Elevated raw material costs and increased freight expenses weighed on the industry
Management commentaries of key cement makers hint at a rise in demand from Q3FY22
The first half of fiscal year 2022 was quite challenging for cement manufacturers. However, some bright spots point to an easier second half for the industry.
Cement producers face a hit on demand owing to the second wave of covid-19 pandemic, heavy rainfall in many regions, and local issues such as transporters’ strike. Elevated cost of raw material such as petroleum coke (pet coke) and increased freight expenses also weighed on the performance of the industry.
Prices of domestic pet coke surged by around 90% year-on-year (y-o-y) and by 22% sequentially in Q2FY22, analysts said. Inflation in imported coal prices was steeper with a nearly 150% y-o-y jump and 45% quarter-on-quarter (q-o-q) increase. This hit the many cement companies that import the fuel. Investors would reckon that cement companies have now opted for rationalization in employee and promotional costs to protect margins. With economic activity resuming, the costs are also making a comeback with fixed overheads remaining high.
Cement makers have, however, begun increasing prices recently, following an increase in demand. The latest dealers channel check by IIFL Securities Ltd showed cement prices have increased since early October. “The all-India average cement price in Q3FY22 (till date) increased by 4.6% q-o-q, or ₹15 per bag and by 7.5% compared with the price at the end of September," the domestic brokerage house said in a report last week.
“Within regions, the price increase (from the Q2 average) is the highest in the South (+8.5%), followed by the North (+6%), West (+5%) and the central region (+4%). In the East, the average price is still below the Q2 average by 2.5%. However, it improved from end September by 3% (the lowest increase among regions)," it said. A cement bag weighs 50 kg.
The management commentaries of key cement manufacturers in the September quarter showed a demand pick up from Q3FY22, driven by the revival in housing, infrastructure projects and commercial and industrial construction activities. This has given cement companies the confidence of increasing prices. Housing is the biggest driver of demand contributing to more than half of the overall cement sales.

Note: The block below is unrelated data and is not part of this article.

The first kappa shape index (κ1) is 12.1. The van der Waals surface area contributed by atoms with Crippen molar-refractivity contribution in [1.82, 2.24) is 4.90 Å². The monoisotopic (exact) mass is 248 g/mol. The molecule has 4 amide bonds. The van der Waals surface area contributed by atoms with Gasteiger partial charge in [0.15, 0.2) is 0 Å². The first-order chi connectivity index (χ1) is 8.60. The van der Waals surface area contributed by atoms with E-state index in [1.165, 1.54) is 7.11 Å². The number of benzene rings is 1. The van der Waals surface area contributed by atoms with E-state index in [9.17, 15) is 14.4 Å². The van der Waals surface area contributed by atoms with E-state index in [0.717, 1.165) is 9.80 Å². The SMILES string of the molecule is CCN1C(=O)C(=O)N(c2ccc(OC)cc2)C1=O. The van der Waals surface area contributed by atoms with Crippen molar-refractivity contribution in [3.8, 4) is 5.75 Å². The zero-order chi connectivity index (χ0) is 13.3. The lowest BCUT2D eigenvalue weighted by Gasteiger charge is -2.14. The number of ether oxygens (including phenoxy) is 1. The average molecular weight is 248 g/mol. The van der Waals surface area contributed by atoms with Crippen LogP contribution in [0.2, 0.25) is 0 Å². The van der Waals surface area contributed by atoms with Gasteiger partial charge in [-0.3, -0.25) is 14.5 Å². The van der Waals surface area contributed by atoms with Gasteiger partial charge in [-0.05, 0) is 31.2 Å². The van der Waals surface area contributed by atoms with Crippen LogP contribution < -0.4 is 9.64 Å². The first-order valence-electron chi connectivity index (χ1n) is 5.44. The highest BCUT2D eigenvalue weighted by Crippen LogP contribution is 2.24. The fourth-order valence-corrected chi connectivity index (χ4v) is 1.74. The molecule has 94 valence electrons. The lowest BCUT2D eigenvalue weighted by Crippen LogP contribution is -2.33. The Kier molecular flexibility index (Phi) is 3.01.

What’s more is that in recent weeks, there has been some easing in prices of raw materials, which adds to the comfort. Analysts at Nirmal Bang Securities Ltd said the crackdown by the Chinese government on coal speculation has brought down the prices of global coal, which is good for Indian cement firms. “Coal shortages were seen in India with reports of coal stocks hitting new lows at power plants. With domestic coal unavailable, imported coal expensive beyond limits, and pet coke being expensive with limited availability, cement companies were staring at fuel shortages or astronomical increase in costs," it said in a report.
With coal prices receding from the recent highs, a large cost overhang will be removed. While the situation is still fluid, analysts at Nirmal Bang said coal prices may not shoot up again in the near-term.
Meanwhile, an analysis by IIFL showed that volumes for 21 listed cement companies grew by around 6% y-o-y in Q2FY22, while marginally declining sequentially in a seasonally-weak September quarter. “Even on a two-year CAGR basis, volumes grew by 6% per annum in Q2FY22, reflecting normalcy in economic activities post the pandemic," said the IIFL report. CAGR is short for compound annual growth rate.
Furthermore, cement volumes in H1FY22 grew by around 24% y-o-y aided by a low base due to the lockdown impact, and around 3% on a two-year CAGR basis, including the impact of the second covid wave this year, added the IIFL report. Volumes are expected to be robust, aided by a receding monsoon and an improvement in infrastructure- and housing-related activities, showed the dealer checks.
That said, after the recent up move in cement stocks, a meaningful upside would depend on the movement in input prices and the pace at which cement companies are able to raise prices to negate the impact of cost inflation. However, analysts caution that price hikes need to be gradual and should not weigh on demand revival.
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